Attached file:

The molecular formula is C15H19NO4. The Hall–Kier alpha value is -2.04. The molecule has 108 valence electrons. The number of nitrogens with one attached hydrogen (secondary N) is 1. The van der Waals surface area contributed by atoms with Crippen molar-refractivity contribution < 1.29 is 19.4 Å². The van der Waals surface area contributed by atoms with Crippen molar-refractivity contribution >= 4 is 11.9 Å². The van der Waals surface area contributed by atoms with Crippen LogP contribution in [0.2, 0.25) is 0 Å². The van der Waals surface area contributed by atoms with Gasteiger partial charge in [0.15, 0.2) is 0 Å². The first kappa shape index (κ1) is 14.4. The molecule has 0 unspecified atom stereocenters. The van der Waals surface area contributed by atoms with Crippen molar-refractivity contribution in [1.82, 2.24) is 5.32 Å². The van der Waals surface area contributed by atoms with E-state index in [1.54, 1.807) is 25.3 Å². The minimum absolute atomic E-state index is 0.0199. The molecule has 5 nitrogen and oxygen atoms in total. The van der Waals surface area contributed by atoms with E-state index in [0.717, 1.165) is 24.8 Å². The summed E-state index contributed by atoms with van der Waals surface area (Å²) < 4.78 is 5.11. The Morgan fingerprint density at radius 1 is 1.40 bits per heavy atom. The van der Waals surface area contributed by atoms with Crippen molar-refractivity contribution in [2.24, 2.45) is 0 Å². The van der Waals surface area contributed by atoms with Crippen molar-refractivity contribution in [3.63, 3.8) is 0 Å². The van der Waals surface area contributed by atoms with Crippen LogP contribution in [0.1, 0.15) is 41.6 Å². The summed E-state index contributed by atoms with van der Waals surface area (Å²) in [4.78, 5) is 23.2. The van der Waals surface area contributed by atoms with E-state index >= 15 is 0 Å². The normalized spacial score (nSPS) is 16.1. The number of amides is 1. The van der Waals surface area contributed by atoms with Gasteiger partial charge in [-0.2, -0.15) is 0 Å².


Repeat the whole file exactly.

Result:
The molecular formula is C15H19NO4. The Hall–Kier alpha value is -2.04. The molecule has 108 valence electrons. The number of nitrogens with one attached hydrogen (secondary N) is 1. The van der Waals surface area contributed by atoms with Crippen molar-refractivity contribution < 1.29 is 19.4 Å². The van der Waals surface area contributed by atoms with Crippen molar-refractivity contribution >= 4 is 11.9 Å². The van der Waals surface area contributed by atoms with Crippen LogP contribution in [0.2, 0.25) is 0 Å². The van der Waals surface area contributed by atoms with Gasteiger partial charge in [0.15, 0.2) is 0 Å². The first kappa shape index (κ1) is 14.4. The molecule has 0 unspecified atom stereocenters. The van der Waals surface area contributed by atoms with Crippen molar-refractivity contribution in [1.82, 2.24) is 5.32 Å². The van der Waals surface area contributed by atoms with E-state index in [1.54, 1.807) is 25.3 Å². The minimum absolute atomic E-state index is 0.0199. The molecule has 5 nitrogen and oxygen atoms in total. The van der Waals surface area contributed by atoms with E-state index in [0.717, 1.165) is 24.8 Å². The summed E-state index contributed by atoms with van der Waals surface area (Å²) < 4.78 is 5.11. The Morgan fingerprint density at radius 1 is 1.40 bits per heavy atom. The van der Waals surface area contributed by atoms with Crippen molar-refractivity contribution in [2.24, 2.45) is 0 Å². The van der Waals surface area contributed by atoms with Crippen molar-refractivity contribution in [3.63, 3.8) is 0 Å². The van der Waals surface area contributed by atoms with Crippen LogP contribution in [0.1, 0.15) is 41.6 Å². The summed E-state index contributed by atoms with van der Waals surface area (Å²) in [4.78, 5) is 23.2. The van der Waals surface area contributed by atoms with E-state index >= 15 is 0 Å². The normalized spacial score (nSPS) is 16.1. The number of amides is 1. The van der Waals surface area contributed by atoms with Gasteiger partial charge in [-0.2, -0.15) is 0 Å².